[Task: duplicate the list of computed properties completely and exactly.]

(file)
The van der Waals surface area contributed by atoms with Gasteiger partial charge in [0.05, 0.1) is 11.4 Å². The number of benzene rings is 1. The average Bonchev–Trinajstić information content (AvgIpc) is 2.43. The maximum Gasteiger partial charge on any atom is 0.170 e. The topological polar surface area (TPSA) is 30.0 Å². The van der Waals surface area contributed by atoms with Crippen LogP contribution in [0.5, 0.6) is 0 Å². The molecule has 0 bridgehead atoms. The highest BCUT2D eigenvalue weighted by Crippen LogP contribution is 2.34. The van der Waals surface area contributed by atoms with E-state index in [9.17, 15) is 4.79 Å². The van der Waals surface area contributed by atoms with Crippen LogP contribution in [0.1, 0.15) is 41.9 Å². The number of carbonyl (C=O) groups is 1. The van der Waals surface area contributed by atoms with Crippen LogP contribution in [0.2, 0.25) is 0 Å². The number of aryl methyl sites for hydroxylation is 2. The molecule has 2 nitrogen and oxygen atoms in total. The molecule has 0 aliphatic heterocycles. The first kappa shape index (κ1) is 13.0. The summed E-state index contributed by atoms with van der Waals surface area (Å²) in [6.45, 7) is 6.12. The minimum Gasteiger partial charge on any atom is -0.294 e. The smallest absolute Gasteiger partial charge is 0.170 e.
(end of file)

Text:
The van der Waals surface area contributed by atoms with Gasteiger partial charge in [0.05, 0.1) is 11.4 Å². The number of benzene rings is 1. The average Bonchev–Trinajstić information content (AvgIpc) is 2.43. The maximum Gasteiger partial charge on any atom is 0.170 e. The topological polar surface area (TPSA) is 30.0 Å². The van der Waals surface area contributed by atoms with Crippen LogP contribution in [0.5, 0.6) is 0 Å². The molecule has 0 bridgehead atoms. The highest BCUT2D eigenvalue weighted by Crippen LogP contribution is 2.34. The van der Waals surface area contributed by atoms with E-state index in [9.17, 15) is 4.79 Å². The van der Waals surface area contributed by atoms with Crippen LogP contribution in [0.1, 0.15) is 41.9 Å². The number of carbonyl (C=O) groups is 1. The van der Waals surface area contributed by atoms with Crippen LogP contribution in [0.2, 0.25) is 0 Å². The number of aryl methyl sites for hydroxylation is 2. The molecule has 2 nitrogen and oxygen atoms in total. The molecule has 0 aliphatic heterocycles. The first kappa shape index (κ1) is 13.0. The summed E-state index contributed by atoms with van der Waals surface area (Å²) in [6.45, 7) is 6.12. The minimum Gasteiger partial charge on any atom is -0.294 e. The smallest absolute Gasteiger partial charge is 0.170 e.